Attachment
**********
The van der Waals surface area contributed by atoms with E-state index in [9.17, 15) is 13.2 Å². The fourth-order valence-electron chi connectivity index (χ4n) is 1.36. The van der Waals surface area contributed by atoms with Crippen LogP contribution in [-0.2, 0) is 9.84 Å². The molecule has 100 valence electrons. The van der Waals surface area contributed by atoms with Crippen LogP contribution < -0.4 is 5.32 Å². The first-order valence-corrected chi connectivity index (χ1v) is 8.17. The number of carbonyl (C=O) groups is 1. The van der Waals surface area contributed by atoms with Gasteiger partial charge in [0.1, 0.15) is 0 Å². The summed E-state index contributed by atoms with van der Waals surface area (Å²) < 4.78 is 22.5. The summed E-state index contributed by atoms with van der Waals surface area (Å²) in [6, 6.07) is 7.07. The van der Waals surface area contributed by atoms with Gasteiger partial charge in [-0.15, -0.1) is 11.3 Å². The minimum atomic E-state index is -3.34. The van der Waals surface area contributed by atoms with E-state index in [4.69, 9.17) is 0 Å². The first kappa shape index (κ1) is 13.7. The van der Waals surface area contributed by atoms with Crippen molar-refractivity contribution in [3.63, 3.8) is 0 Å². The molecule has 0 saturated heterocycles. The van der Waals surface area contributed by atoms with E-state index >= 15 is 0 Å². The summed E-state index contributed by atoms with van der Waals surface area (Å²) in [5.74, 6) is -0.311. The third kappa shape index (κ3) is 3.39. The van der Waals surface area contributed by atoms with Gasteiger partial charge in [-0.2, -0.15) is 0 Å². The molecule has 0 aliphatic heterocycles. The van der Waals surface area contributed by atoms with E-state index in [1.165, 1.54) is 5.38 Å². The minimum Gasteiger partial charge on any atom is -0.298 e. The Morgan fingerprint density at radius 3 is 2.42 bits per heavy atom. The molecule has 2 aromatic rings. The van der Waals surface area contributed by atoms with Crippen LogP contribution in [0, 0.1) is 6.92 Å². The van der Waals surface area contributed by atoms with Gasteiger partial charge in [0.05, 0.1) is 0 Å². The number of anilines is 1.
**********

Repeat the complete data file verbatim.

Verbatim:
The van der Waals surface area contributed by atoms with E-state index in [9.17, 15) is 13.2 Å². The fourth-order valence-electron chi connectivity index (χ4n) is 1.36. The van der Waals surface area contributed by atoms with Crippen LogP contribution in [-0.2, 0) is 9.84 Å². The molecule has 100 valence electrons. The van der Waals surface area contributed by atoms with Crippen LogP contribution < -0.4 is 5.32 Å². The first-order valence-corrected chi connectivity index (χ1v) is 8.17. The number of carbonyl (C=O) groups is 1. The van der Waals surface area contributed by atoms with Gasteiger partial charge in [0.1, 0.15) is 0 Å². The summed E-state index contributed by atoms with van der Waals surface area (Å²) < 4.78 is 22.5. The summed E-state index contributed by atoms with van der Waals surface area (Å²) in [6, 6.07) is 7.07. The van der Waals surface area contributed by atoms with Gasteiger partial charge in [-0.15, -0.1) is 11.3 Å². The minimum atomic E-state index is -3.34. The van der Waals surface area contributed by atoms with E-state index in [4.69, 9.17) is 0 Å². The first kappa shape index (κ1) is 13.7. The van der Waals surface area contributed by atoms with Crippen molar-refractivity contribution in [3.63, 3.8) is 0 Å². The molecule has 0 saturated heterocycles. The van der Waals surface area contributed by atoms with E-state index >= 15 is 0 Å². The summed E-state index contributed by atoms with van der Waals surface area (Å²) in [5.74, 6) is -0.311. The third kappa shape index (κ3) is 3.39. The van der Waals surface area contributed by atoms with Gasteiger partial charge in [-0.2, -0.15) is 0 Å². The molecule has 0 aliphatic heterocycles. The van der Waals surface area contributed by atoms with E-state index in [1.165, 1.54) is 5.38 Å². The minimum Gasteiger partial charge on any atom is -0.298 e. The Morgan fingerprint density at radius 3 is 2.42 bits per heavy atom. The molecule has 2 aromatic rings. The van der Waals surface area contributed by atoms with Crippen LogP contribution in [0, 0.1) is 6.92 Å². The van der Waals surface area contributed by atoms with Gasteiger partial charge in [0.05, 0.1) is 0 Å². The number of anilines is 1.